Therapy is also an art

Therapy is also an art. It’s more of an art than it is a science. It takes a lot of intuition and sensitivity and an overall view means something very different from a piecemeal association approach. Being an artist is functioning holistically. And being a good therapist also means that.’ Laura Perls

 Inner truth

When I read this statement by one of the founders of Gestalt therapy I almost cried, it touched me so deeply. It confirms my inner truth that dawned on me when I became a therapist, but I did not dare to say it out loud to colleagues who appear to believe that therapy is a science.

 Who is Crazy?

My interest in life and human relations started by being the daughter of a veteran of WWII, who disappeared in a psychiatric institute when I was fourteen. If I knew one thing for certain it was that my beautiful, sensitive, intelligent father although he could behave rather outrageously – was NOT crazy, but the society we lived in was. Having experienced war as a child from age three to eight I know that life is serious and death is a reality. I know how cruel people can be, how blind and insensitive. Like my father I am passionately committed to exploring the drive behind the behaviour of people who have the power. My longing is to communicate and connect also with them. I want to understand why people can frustrate and even kill each other, rather than be considered crazy myself. According to Fritz Perls in Gestalt Therapy Verbatim* the theory of the five layers gives insight into what our undercurrent looks like and is hiding.

 

First Layer

The first layer is the cliché layer.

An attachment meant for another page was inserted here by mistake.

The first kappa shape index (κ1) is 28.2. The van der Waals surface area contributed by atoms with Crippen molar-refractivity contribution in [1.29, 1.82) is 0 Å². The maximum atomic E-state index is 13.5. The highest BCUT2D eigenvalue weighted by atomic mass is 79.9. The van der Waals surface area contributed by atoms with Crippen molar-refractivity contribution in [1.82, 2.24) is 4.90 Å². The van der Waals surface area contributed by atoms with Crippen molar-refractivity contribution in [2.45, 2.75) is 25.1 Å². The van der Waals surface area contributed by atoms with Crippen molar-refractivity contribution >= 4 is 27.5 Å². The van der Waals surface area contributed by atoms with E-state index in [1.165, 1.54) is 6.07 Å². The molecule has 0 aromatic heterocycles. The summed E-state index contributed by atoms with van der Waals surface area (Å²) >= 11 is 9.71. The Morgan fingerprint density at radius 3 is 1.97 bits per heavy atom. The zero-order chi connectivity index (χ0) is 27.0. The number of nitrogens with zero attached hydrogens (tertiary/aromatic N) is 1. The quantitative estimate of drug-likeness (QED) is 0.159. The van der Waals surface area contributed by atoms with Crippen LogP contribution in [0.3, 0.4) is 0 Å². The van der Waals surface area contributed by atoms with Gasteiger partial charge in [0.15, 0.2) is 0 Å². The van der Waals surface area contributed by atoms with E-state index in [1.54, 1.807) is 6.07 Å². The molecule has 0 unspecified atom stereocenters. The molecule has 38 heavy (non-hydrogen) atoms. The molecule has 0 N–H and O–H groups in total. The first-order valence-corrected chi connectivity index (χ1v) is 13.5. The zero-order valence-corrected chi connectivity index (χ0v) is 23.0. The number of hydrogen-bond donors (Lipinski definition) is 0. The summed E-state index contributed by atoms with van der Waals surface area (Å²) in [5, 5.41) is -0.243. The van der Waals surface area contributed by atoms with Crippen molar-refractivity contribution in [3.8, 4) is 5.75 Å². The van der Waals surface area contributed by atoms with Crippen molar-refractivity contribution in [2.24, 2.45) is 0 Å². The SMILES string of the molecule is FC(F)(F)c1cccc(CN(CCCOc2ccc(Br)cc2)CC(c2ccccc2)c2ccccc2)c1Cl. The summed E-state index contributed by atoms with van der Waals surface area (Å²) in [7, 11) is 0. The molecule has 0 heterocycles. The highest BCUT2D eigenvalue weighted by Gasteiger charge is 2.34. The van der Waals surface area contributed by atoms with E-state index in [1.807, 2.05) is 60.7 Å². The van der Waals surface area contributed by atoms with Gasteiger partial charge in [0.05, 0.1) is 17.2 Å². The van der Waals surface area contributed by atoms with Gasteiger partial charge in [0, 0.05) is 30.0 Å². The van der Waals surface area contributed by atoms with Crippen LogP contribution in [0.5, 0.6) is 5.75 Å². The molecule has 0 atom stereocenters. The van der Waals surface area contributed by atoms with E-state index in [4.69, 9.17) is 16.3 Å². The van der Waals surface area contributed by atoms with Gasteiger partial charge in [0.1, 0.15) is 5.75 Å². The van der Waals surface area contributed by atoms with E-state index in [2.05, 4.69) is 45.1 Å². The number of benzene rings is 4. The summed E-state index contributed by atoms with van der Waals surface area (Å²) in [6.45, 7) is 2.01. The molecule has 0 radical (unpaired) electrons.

If we meet somebody, we exchange clichés like ‘How are you?´ with cliché answers like ´Good´ or ´ I am not allowed to complain´. The main aim is to be polite and behave.

 

Second Layer

In the second layer we play games and roles,

we are the son, the daughter, the husband, the eldest, the youngest, the beautiful girl, the strong man, the intelligent professor. In the roles we play ‘as if’ we are better, weaker, tougher, nicer than we really feel. The good thing about this layer is that we cannot do without it, we need it to function. Here we discover if we rather say Yes or No. If we make ourselves small or big. If we answer the expectations or not. It is a layer we can stay in till the day comes, that we discover that our once successful answers do not work anymore. We lose our job or our loved one or become ill and have to face the confusion of the impasse.

Third Layer

The third layer which is the impasse.

In this layer we feel stuck, lost, confused. We have a phobic attitude and try to avoid suffering. We do not want to be frustrated, we stay immature, we go on manipulating the world, rather than to suffer the pain of growing up. We prefer being looked after and do not realize our blindness and the possibility of getting our eyes back again. This is the difficulty in self therapy; when we come to the difficult parts, we are not willing to go through the pain of the impasse and think alcohol or drugs or food or money or sex can help.

 

Fourth Layer

The fourth layer is the implosive or the fear of death layer.

It appears as death because of the paralysis of opposing forces: Yes contra No. We pull ourselves together, we contract and compress ourselves and implode. Once we really get in contact with this deadness, something interesting happens:

the implosion becomes explosion. The death layer comes to life, and this explosion is the link up with the authentic person who is capable of experiencing and expressing his/her emotions.

 

Fifth Layer

In the fifth or the explosive layer

we can experience four basic kinds of explosions: we can explode into genuine grief if we work through a loss that has not been assimilated, into an orgasm if we were sexually blocked, into anger and into joy, laughter, joie de vivre. These explosions connect with the authentic personality, with the true self.

Do not be frightened by the word explosion. It means more setting into motion than explode to pieces. Exploring by writing the undercurrent is a way to experience it.